Trump Poll Numbers Secure Presidency

Evan Spinney, Reporter

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It was no easy path for Donald Trump, but in the end he defeated Hillary Clinton.

Donald Trump speaks to a crowd of 600 people during a gathering of Republican women’s groups, Thursday, April 28, 2011, in Las Vegas. Trump’s flirtation with a White House bid continued Thursday night with a lavish reception at the Treasure Island casino in Las Vegas. (AP Photo/Julie Jacobson)

Despite the many predictions for Clinton to stump Trump in the 2016 election, it was not enough. According to Daily Intelligencer, these predictions included the national and swing-state polling averages, the probabilities in forecasters’ models, Barack Obama’s high approval rating, and the Clinton campaign’s advantage in ad dollars and field offices. Ultimately, Trump came out on top.

One of the most shocking numbers in this election was the number of white, college-educated voters who voted for Trump over Clinton. Given that Clinton’s campaign was focused on women’s rights, it was surprising to see the number of women who fit the criteria of being college-educated and white and voted for Trump.

Ronald Brownstein, editorial director for The Atlantic, wrote that, “in several cases, [Trump] prevented Clinton from making as many gains among college-educated white voters as seemed possible.” Trump’s preventing of Clinton allowed him to overcome her strong performance among minority voters and college-educated white women.”

Former executive editor of Public Radio International (PRI), David Beard tweeted a graph showing the comparison of women voters who voted for ether Trump or Clinton. The graph consists of four separate categories of women voters. The first graph shows that of conservative women voters, 78% voted for Trump while 18% voted for Clinton. The second shows of white women aging from forty-five to sixty-four years old, 58% voted for Trump and 39% voted for Clinton. The third illustration, polling the white protestant women, shows that 64% voted for Trump and 32% voted for Clinton. And the final demographic shows that of white women, in general, 53% voted for Trump and 43% voted for Clinton.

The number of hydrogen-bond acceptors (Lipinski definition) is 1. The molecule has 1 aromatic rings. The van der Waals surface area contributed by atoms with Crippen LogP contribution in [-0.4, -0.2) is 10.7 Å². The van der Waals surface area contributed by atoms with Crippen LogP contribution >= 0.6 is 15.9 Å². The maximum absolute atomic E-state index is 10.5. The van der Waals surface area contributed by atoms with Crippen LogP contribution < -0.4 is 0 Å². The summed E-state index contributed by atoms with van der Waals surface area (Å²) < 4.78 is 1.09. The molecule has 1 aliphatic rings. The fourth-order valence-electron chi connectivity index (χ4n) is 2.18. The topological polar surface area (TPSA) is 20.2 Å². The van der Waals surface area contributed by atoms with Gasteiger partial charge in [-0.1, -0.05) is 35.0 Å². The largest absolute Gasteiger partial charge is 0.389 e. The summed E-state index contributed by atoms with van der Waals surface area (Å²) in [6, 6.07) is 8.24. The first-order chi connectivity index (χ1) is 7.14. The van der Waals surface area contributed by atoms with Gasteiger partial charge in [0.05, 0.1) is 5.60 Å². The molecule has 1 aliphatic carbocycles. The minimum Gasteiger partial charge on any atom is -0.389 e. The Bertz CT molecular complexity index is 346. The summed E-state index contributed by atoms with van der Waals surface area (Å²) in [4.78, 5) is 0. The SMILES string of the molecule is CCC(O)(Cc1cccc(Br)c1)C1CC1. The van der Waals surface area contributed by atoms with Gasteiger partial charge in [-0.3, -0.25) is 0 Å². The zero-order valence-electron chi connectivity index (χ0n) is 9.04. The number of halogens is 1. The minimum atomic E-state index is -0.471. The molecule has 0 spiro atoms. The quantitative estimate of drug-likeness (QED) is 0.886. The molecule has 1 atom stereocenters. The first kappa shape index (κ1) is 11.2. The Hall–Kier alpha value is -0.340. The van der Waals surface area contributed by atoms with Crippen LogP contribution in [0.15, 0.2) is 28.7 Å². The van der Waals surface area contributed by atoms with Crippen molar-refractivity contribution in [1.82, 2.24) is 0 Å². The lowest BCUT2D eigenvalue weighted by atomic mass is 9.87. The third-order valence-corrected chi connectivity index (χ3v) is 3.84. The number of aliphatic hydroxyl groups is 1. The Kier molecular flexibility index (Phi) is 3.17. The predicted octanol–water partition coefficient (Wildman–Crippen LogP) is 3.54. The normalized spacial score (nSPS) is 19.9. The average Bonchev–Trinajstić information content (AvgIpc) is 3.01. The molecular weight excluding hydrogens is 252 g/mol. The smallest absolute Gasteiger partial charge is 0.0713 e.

In all those categories of women voters, Trump lead in every one. However, it wasn’t just the women voters who helped Trump win presidency. NBC News stated that Trump had better statistics with African American and Hispanic voters than Mitt Romney did in the 2012 presidential election.

Voters Nationwide graphs illustrates the demographics with women voters. (NBC News/Exit Poll Desk)

Although Trump did have more African American and Hispanic voters than Romney in 2012, Clinton still won these demographics, according to The New York Times. Clinton lead in African American voters with 88%, Hispanic/Latino voters with 65%, and Asian voters with 65% as well.    The only demographic Trump outright won in voters was white voters with 58% compared to Clinton’s 37%.

On top of that, Trump supporters at his rallies were correct. According to Danielle Allen, a political theorist at Harvard University, Trump’s supporters carried signs at rallies that read “The Silent Majority Stands With Trump.”

Even though Clinton lead in more diverse groups of ethnicity, the number of white voters for Trump was much more than anticipated. And because predictions of the election are based on voter history, there was no way for anyone to predict this.

In the end, Clinton won the popular vote by nearly 400,000 votes, but Trump won the electoral vote with 290 of the 538.